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Figure 1: LPC-induced demyelination model. (A) Lysolecithin (LPC) was injected in the corpus callosum (CC) under anesthesia in a stereotaxic apparatus (coordinates respect to bregma: 1 mm lateral, 1.5 mm rostral; 1.8 mm depth to brain surface); Cx, cortex; Hip, hippocampus; St, striatum; OB, olfactory bulb. (B,C) Sagittal slices of a healthy control corpus callosum(B) and an LPC-induced lesion at 7 days post injection (dpi) (C) stained with MBP (green) and Dapi (blue). (D) Sagittal slice of an LPC-induced lesion in the mouse corpus callosum at 7 dpi stained with MBP (green), CD45 (red) and DAPI (blue). (E) DIC video microscopy of the LPC lesion (dashed lines) at 7 dpi in a coronal acute corpus callosum slice. Note the trace of the injection pipette (arrowhead).

Mentions: All experiments followed European Union and institutional guidelines for the care and use of laboratory animals. Histochemical and electrophysiological experiments were performed with transgenic mice used at adult heterozygous stages: NG2-DsRed (Ziskin et al., 2007), PDGFRα-GFP (Hamilton et al., 2003), CNPase-GFP (Yuan et al., 2002) and Cx3CR1-GFP (Jung et al., 2000). Wild-type (Wt) C57BL/6 adult mice were also used for histological analysis of VGluT1 on NG2+ cells. Focal demyelinating lesions were induced by a stereotaxic injection of 2 μl lysolecithin solution (LPC, Sigma, 1% LPC in 0.9% NaCl) in the corpus callosum in single or double adult (PN40-PN70) transgenic mice anesthetized with Ketamine (0.1 mg/g) and Xylazine (0.01 mg/g) as previously described (coordinates: 1 mm lateral, 1.5 mm rostral to Bregma, and 1.8 mm depth to brain surface; Figure 1A, (see also Tepavcevic et al., 2011). Control mice were injected with saline solution only.


Alteration of synaptic connectivity of oligodendrocyte precursor cells following demyelination.

Sahel A, Ortiz FC, Kerninon C, Maldonado PP, Angulo MC, Nait-Oumesmar B - Front Cell Neurosci (2015)

LPC-induced demyelination model. (A) Lysolecithin (LPC) was injected in the corpus callosum (CC) under anesthesia in a stereotaxic apparatus (coordinates respect to bregma: 1 mm lateral, 1.5 mm rostral; 1.8 mm depth to brain surface); Cx, cortex; Hip, hippocampus; St, striatum; OB, olfactory bulb. (B,C) Sagittal slices of a healthy control corpus callosum(B) and an LPC-induced lesion at 7 days post injection (dpi) (C) stained with MBP (green) and Dapi (blue). (D) Sagittal slice of an LPC-induced lesion in the mouse corpus callosum at 7 dpi stained with MBP (green), CD45 (red) and DAPI (blue). (E) DIC video microscopy of the LPC lesion (dashed lines) at 7 dpi in a coronal acute corpus callosum slice. Note the trace of the injection pipette (arrowhead).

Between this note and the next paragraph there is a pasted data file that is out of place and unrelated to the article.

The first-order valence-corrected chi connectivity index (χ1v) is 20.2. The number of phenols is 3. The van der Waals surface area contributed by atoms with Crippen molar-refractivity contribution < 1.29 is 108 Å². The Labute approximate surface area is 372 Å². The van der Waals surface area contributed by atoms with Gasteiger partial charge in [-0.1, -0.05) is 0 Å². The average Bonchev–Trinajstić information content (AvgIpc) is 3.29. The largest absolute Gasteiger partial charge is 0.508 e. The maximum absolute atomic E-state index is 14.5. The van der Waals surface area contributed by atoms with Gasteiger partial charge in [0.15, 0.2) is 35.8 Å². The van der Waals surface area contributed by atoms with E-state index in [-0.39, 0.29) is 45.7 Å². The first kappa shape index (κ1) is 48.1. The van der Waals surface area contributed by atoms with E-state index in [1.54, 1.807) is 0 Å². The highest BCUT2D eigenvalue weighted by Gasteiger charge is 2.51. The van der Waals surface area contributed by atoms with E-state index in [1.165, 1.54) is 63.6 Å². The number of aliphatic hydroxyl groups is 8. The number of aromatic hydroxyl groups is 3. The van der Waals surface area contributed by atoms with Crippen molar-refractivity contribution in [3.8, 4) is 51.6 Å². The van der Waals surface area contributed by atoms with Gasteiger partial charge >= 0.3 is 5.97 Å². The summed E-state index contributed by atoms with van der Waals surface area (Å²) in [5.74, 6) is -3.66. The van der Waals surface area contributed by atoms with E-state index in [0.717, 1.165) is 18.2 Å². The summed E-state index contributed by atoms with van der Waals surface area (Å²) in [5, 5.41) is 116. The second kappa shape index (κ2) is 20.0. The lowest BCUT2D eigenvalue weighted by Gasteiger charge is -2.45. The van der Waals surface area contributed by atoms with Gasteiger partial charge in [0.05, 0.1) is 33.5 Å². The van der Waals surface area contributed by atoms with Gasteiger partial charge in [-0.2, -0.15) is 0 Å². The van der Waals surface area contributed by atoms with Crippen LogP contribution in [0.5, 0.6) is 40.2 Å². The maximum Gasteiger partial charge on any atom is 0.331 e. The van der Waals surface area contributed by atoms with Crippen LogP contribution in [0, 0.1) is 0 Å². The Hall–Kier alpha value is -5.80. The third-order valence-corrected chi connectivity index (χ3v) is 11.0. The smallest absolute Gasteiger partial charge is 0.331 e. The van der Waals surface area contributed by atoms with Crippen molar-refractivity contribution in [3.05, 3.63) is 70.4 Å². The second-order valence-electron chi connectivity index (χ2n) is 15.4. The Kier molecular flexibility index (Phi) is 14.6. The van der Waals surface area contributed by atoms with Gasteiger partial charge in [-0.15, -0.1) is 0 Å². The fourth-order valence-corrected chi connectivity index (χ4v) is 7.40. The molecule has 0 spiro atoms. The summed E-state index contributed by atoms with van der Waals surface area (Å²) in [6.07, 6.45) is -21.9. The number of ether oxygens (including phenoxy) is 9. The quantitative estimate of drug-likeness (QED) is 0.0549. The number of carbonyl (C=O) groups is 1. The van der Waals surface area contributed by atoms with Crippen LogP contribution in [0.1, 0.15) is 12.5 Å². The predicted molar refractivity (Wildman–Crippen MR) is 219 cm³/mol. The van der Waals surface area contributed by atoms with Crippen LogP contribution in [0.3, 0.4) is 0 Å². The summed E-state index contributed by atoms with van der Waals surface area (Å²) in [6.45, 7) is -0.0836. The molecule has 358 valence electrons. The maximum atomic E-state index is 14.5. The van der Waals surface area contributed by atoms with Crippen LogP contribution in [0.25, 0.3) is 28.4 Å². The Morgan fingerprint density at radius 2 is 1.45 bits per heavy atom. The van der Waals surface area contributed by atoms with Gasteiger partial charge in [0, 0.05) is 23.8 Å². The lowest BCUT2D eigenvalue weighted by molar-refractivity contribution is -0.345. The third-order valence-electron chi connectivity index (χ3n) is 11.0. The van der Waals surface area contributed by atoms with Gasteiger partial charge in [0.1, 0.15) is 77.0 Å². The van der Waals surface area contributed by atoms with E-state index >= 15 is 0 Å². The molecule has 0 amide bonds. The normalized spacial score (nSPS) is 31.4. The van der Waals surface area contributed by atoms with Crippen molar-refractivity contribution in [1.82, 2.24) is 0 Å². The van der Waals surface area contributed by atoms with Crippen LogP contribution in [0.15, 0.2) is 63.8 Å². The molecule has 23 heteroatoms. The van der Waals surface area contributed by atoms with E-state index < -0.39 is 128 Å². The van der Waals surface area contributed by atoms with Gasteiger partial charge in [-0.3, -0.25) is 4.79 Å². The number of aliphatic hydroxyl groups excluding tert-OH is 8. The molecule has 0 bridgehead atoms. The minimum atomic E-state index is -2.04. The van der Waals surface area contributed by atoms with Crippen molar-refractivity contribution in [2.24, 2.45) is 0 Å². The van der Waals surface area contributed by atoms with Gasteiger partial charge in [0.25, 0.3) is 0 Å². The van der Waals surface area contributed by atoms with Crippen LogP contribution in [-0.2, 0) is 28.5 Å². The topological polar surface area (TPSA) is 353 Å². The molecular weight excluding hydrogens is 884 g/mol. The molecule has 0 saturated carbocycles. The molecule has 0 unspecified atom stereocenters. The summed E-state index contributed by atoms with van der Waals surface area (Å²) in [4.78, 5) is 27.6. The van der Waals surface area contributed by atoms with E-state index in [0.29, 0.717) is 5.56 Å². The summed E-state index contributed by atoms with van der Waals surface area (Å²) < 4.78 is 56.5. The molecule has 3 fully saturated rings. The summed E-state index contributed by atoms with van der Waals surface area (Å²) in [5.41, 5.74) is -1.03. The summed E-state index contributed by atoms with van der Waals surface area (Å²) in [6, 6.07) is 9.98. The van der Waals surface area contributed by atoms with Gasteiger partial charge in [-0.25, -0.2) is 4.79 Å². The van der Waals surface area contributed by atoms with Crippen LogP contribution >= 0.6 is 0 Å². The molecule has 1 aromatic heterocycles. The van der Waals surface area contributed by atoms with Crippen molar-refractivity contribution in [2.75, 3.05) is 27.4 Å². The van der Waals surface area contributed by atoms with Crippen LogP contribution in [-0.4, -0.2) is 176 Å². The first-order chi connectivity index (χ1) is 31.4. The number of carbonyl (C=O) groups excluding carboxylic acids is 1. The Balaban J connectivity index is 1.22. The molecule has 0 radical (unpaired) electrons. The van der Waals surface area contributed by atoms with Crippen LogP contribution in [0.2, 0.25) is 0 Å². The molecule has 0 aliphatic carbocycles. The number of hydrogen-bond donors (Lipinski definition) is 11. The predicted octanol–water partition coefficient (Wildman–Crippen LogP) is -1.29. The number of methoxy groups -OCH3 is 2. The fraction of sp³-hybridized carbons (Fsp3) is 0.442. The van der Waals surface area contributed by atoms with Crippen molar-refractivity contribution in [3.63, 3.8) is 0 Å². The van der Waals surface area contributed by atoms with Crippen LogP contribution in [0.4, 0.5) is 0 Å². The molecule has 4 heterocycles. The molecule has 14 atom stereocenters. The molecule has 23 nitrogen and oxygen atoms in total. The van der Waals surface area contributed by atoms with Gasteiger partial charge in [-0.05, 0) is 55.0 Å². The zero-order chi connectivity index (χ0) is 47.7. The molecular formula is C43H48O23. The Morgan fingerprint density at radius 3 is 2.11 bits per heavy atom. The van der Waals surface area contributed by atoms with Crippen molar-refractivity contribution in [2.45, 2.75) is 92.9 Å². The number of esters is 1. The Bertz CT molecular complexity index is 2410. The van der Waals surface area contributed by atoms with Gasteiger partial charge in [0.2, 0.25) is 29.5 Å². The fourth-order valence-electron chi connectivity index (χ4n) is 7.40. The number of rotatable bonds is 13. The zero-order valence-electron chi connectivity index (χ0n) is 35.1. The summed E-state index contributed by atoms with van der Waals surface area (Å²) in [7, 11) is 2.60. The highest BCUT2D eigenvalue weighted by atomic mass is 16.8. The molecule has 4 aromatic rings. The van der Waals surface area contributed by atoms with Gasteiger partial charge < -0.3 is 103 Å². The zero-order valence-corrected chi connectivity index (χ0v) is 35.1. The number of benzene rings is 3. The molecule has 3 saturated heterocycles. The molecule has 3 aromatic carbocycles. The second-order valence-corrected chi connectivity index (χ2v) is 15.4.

© Copyright Policy - open-access
Related In: Results  -  Collection

License
Show All Figures
getmorefigures.php?uid=PMC4362325&req=5

Figure 1: LPC-induced demyelination model. (A) Lysolecithin (LPC) was injected in the corpus callosum (CC) under anesthesia in a stereotaxic apparatus (coordinates respect to bregma: 1 mm lateral, 1.5 mm rostral; 1.8 mm depth to brain surface); Cx, cortex; Hip, hippocampus; St, striatum; OB, olfactory bulb. (B,C) Sagittal slices of a healthy control corpus callosum(B) and an LPC-induced lesion at 7 days post injection (dpi) (C) stained with MBP (green) and Dapi (blue). (D) Sagittal slice of an LPC-induced lesion in the mouse corpus callosum at 7 dpi stained with MBP (green), CD45 (red) and DAPI (blue). (E) DIC video microscopy of the LPC lesion (dashed lines) at 7 dpi in a coronal acute corpus callosum slice. Note the trace of the injection pipette (arrowhead).